Of course there are plenty of long works out there that aren't any good, and suffer terribly from word processor bloat. But a short work doesn't have so much time to get you involved in the story or the emotions, or explore the characters. Sometimes very good things are done with them, but War and Peace was as good as any short story I've ever read, even Runyon Damians. (badly misspelt I know).

Posted by: Tracy on April 15, 2004 12:56 AM

I'm with you, Tracy. I much prefer a longer work I can spend time with and live in for a while over shorter books that pass by quickly. But then, I an enthusiastic Trollope fan which may say something.

Posted by: Deb on April 15, 2004 4:56 AM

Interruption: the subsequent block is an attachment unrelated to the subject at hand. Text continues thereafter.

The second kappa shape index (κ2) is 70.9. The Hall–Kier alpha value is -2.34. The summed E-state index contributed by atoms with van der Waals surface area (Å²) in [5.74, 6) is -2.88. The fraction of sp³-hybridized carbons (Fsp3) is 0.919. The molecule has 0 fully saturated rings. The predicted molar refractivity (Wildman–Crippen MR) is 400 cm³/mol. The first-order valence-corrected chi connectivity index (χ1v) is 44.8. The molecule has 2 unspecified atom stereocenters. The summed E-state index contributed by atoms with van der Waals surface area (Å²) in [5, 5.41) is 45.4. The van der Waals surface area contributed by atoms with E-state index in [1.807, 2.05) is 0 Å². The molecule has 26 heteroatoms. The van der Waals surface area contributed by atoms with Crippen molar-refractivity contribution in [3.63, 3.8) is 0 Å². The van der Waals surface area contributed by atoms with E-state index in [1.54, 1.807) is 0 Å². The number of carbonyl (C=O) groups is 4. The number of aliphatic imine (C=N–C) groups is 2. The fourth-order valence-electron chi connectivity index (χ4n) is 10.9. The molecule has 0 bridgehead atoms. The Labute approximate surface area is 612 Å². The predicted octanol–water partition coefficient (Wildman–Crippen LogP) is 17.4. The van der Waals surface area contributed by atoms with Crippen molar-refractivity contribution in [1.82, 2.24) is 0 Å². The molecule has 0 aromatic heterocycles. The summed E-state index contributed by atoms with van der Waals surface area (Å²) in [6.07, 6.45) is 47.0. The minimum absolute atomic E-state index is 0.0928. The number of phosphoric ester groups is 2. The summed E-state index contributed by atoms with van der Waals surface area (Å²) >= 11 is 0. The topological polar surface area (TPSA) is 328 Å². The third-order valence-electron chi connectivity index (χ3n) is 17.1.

Bob -- I'm with you on that. To be a little hard-headed about it for a moment, though, I see a couple of reasons why people who'd rather not would write (or make) longform works anyway. One's for ego reasons -- just gotta. These are the greats, this is the great form, this is what I, Underrecognized Artist-Genius, simply have to do. The other is business. If you're interested in being taken seriously as a, say, fiction writer, and you have hopes of developing a readership and maybe even (gasp) making a few bucks, the novel is where it's at. There's a market for novels (however bizarre a one). Even if you're just interested in impressing your fellow writing-school grads and getting reviewed in respectable places, novels are considered more "real" than short fiction is. I think that's a pretty nutty state of affairs myself, but there it is. Given that a lot of people write for very mixed motives, not just for the pleasure of creating and interacting, most of 'em wind up trying to write novels. My hope is that over time the market for fiction will open up a bit more to story-reading and story-publishing (as well as novel-reading, of course). Obviously, there are tons of stories around. But they don't get much attention, and many people seem to feel they aren't really having much of a fiction-reading experience if they aren't deep into a long book.